Violent video games promote teen violence. These games have come under attack in recent years because they have been associated with a corresponding increase in violence among the teens that play them. Following the 1999 Columbine shootings, at least seven states proposed bills restricting the sale of violent games. An equally strong contingent on the opposite side of the issue brought legal challenges to bear on every one of the bills (ôViolent Video Games Under Attackö), but such measures do not diminish the effect that violent video games have on teen violence.
Although violent video games have their defenders, the preponderance of evidence indicates that they do indeed promote teen violence. Author Evan Wright addresses the issue in his book Generation Kill, quoting a U.S. soldier who said that an ambush felt just like playing the game: ôIt felt like I was living it when I seen the flames coming out of windows, the blown-up car in the street, guys crawling around shooting at us,ö the soldier said (ôViolent Video Games Under Attackö).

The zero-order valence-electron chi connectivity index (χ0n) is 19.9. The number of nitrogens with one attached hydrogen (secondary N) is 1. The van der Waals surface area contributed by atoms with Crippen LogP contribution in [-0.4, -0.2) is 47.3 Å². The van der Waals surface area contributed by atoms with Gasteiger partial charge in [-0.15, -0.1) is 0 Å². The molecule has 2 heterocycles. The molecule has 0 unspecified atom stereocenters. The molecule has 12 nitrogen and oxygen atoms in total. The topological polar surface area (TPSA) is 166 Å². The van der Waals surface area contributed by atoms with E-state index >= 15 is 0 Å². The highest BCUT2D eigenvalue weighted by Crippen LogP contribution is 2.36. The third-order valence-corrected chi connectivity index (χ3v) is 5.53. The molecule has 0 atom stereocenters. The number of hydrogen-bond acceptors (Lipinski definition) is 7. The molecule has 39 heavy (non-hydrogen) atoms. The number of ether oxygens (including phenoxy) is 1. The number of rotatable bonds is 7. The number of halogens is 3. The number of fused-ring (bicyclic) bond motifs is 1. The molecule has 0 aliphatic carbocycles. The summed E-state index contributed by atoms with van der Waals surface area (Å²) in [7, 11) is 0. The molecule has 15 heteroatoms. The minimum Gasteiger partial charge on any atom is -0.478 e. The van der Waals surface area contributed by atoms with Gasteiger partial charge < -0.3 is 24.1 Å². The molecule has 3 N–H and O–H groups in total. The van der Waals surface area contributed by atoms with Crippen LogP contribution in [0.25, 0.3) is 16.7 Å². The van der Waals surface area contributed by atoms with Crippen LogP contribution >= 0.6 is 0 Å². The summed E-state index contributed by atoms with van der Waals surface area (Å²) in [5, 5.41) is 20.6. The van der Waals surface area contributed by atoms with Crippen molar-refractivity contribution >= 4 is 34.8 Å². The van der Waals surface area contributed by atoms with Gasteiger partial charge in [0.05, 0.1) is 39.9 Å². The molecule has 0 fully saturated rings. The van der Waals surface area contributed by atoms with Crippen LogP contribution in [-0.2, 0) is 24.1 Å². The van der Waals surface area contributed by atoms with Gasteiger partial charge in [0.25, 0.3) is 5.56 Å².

Retired U.S. Army Lieutenant Colonel Dave Grossman is a leading expert on media violence and youth. He is co-author of Stop Teaching Our Kids to Kill as well as being the Pulitzer-nominated author of On Killing: The Psychological Cost of Learning to Kill in War and Society. Grossman is campaigning to limit childrenÆs access to violent video games and has compelling reasons to support his views. He explains that before the military used violent videos to train soldiers, their weapons were hardly ever fired, yet after they were trained with the videos their weapons were fired more often. Grossman compares violent videos to ôa killing simulatorö (Larsen). Even more disturbing is the study where a group of Boy Scouts who had never used a real pistol were allowed to demonstrate their proficiency with point-and-shoot video games before being given a 9mm pistol. "The